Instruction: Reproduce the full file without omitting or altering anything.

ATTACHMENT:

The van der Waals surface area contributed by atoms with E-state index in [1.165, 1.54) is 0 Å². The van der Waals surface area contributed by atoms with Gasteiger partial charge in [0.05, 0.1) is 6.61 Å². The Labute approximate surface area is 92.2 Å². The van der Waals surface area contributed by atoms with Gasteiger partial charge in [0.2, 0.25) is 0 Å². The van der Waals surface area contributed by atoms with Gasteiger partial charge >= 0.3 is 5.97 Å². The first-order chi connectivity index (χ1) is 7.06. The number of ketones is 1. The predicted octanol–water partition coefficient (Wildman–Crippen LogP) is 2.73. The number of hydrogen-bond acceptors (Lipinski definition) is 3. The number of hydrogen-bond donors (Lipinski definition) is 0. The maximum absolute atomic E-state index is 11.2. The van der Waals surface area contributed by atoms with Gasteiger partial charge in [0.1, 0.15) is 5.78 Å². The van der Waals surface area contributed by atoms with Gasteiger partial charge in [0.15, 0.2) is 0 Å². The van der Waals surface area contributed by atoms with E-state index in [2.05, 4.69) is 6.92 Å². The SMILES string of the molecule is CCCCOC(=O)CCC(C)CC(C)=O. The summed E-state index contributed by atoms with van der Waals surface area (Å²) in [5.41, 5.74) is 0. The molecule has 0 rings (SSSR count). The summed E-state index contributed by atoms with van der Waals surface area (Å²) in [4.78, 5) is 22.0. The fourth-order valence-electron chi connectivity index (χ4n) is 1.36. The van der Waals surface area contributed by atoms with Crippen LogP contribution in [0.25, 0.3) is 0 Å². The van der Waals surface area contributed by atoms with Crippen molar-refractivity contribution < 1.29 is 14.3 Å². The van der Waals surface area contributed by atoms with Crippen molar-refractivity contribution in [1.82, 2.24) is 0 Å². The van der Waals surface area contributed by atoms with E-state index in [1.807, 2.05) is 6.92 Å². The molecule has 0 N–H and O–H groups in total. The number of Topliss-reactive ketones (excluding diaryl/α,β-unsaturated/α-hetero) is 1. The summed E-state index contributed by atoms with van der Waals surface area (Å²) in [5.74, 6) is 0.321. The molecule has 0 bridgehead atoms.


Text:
The van der Waals surface area contributed by atoms with E-state index in [1.165, 1.54) is 0 Å². The van der Waals surface area contributed by atoms with Gasteiger partial charge in [0.05, 0.1) is 6.61 Å². The Labute approximate surface area is 92.2 Å². The van der Waals surface area contributed by atoms with Gasteiger partial charge in [0.2, 0.25) is 0 Å². The van der Waals surface area contributed by atoms with Gasteiger partial charge >= 0.3 is 5.97 Å². The first-order chi connectivity index (χ1) is 7.06. The number of ketones is 1. The predicted octanol–water partition coefficient (Wildman–Crippen LogP) is 2.73. The number of hydrogen-bond acceptors (Lipinski definition) is 3. The number of hydrogen-bond donors (Lipinski definition) is 0. The maximum absolute atomic E-state index is 11.2. The van der Waals surface area contributed by atoms with Gasteiger partial charge in [0.1, 0.15) is 5.78 Å². The van der Waals surface area contributed by atoms with Gasteiger partial charge in [0.15, 0.2) is 0 Å². The van der Waals surface area contributed by atoms with E-state index in [2.05, 4.69) is 6.92 Å². The SMILES string of the molecule is CCCCOC(=O)CCC(C)CC(C)=O. The summed E-state index contributed by atoms with van der Waals surface area (Å²) in [5.41, 5.74) is 0. The molecule has 0 rings (SSSR count). The summed E-state index contributed by atoms with van der Waals surface area (Å²) in [4.78, 5) is 22.0. The fourth-order valence-electron chi connectivity index (χ4n) is 1.36. The van der Waals surface area contributed by atoms with Crippen LogP contribution in [0.25, 0.3) is 0 Å². The van der Waals surface area contributed by atoms with Crippen molar-refractivity contribution < 1.29 is 14.3 Å². The van der Waals surface area contributed by atoms with Crippen molar-refractivity contribution in [1.82, 2.24) is 0 Å². The van der Waals surface area contributed by atoms with E-state index in [1.807, 2.05) is 6.92 Å². The molecule has 0 N–H and O–H groups in total. The number of Topliss-reactive ketones (excluding diaryl/α,β-unsaturated/α-hetero) is 1. The summed E-state index contributed by atoms with van der Waals surface area (Å²) in [5.74, 6) is 0.321. The molecule has 0 bridgehead atoms.